Why do we never see a full decision analysis for a clinical trial?

Peter Thall writes:

Some years ago, after I gave a talk at Columbia that you attended, you told me that you would like to see a decision-theoretic analysis formulated and carried out to completion by Donald Berry, who had been quite vocal for some time about the importance of such a “fully Bayesian” analysis.

I do not work with Berry. But, in recent years I have begun to do utility-based clinical trial design. The trial described in the attached paper [by Thall and Hoang Nguyen] enrolled its first child very recently. While the methodology is not terribly sophisticated, I consider this to be one of the most ethical trials that I have designed. The utility was elicited from the two trial PIs. When we had the pre-trial start-up meeting, a third oncologist looked hard at the utility table, and he said that he agreed completely with the numerical utilities.

I doubt that this trial will cure this type of brain tumor, but I do think that the design gives the children a better chance than they would get otherwise.

Still, I think we can improve this methodology by adding some refinements, and we are working on them now.

I indeed have been long interested in seeing a formal analysis balancing the goals of medical research, reducing future mortality and morbidity, saving cost, and reducing the risk to experimental subjects. The risks to present patients are balanced by potential future gains for the lifetime of the new procedure. But these tradeoffs always seem to be implicit. It’s hard to find an example where the costs and benefits are quantified. So I appreciate that Thall sent me this note.

8 thoughts on “Why do we never see a full decision analysis for a clinical trial?

  1. One reason decision theory is not used more often is lack of agreement on utilities. I’ve never seen anything bring up such petty squabbles. And when people cannot agree on an explicit utility function, they settle by default on an implicit utility function chosen for mathematical convenience in the derivation of a standard method. It may be that the explicit utilities were all closer to each other than to the implicit utility that wins.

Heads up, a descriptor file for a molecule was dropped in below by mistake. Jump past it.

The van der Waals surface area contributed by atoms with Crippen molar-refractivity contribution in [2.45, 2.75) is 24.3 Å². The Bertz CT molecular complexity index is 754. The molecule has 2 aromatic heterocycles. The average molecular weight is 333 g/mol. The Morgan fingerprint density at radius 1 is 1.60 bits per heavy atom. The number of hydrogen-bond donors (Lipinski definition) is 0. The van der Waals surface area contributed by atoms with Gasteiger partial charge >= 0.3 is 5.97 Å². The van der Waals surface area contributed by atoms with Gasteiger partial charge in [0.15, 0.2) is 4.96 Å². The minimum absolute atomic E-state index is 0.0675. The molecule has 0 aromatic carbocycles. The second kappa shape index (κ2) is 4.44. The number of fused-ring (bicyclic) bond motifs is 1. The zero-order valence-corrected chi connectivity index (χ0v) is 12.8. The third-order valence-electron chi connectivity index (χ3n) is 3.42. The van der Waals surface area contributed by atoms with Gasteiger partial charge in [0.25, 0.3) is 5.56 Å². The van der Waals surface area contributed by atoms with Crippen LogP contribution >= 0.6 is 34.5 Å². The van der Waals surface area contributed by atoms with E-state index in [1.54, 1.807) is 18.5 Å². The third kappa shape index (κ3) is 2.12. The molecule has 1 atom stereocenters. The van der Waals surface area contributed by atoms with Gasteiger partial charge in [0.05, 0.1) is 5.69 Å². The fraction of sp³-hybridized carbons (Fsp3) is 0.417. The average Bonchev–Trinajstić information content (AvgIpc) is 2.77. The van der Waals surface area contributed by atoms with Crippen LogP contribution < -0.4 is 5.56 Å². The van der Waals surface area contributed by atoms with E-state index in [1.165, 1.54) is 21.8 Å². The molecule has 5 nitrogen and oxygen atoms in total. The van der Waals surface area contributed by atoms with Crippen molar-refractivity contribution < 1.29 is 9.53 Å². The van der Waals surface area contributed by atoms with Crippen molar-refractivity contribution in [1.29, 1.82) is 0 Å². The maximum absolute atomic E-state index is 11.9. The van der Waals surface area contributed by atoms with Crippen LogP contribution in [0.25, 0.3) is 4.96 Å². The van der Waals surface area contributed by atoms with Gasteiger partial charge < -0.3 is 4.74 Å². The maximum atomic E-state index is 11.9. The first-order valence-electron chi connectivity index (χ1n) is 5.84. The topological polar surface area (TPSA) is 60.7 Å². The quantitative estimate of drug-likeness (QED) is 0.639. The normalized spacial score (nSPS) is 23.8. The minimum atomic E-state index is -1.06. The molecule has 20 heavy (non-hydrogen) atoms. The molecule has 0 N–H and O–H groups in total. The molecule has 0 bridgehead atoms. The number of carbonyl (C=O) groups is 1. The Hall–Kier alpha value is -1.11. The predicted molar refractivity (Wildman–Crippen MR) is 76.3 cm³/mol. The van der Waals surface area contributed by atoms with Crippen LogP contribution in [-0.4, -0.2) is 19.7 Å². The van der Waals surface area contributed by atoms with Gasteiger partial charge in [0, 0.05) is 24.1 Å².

In short, the problem with decision theory is political, not technical. Peter did well to not ask for too many opinions, and he was fortunate to get such agreement.

  2. I thought Peter Thall has been doing utility-based trials for years, with EffTox trials depending on a tradeoff between safety and efficacy.

    At any rate, the main resistance I’ve run into against utility-based decision-making is sponsors wanting not to be held to some decision process. I guess Peter deals more with investigators than sponsors, though.

  3. > formal analysis balancing the goals of medical research, reducing future mortality and morbidity, saving cost, and reducing the risk to experimental subjects

    That was the first NIH grant I was on and why the group worked on meta-analysis methodology (to get empirical priors for effect sizes). The PI for some reason never published much from it.
    We did provide the NIH with a program (might still be available) that calculated the cost-effectiveness based on for instance the impacts of various sample sizes on the costs and effects in experiments and the eventual total treated population using assumptions on adoption rate, life span of treatment, etc.

    The main finding was that what happened in the experimental trials was swamped by impacts on treated population and so it was always cost-effective to use large sample sizes (an initial paper title was “Clinical trials are cheap!”)

    I can’t remember if we put (ethical) bounds on the risks patients in the trials could be exposed to (maximum allowable negative utilities in the experiments), but that would have been a good idea (and that’s were all those arguments would come up!).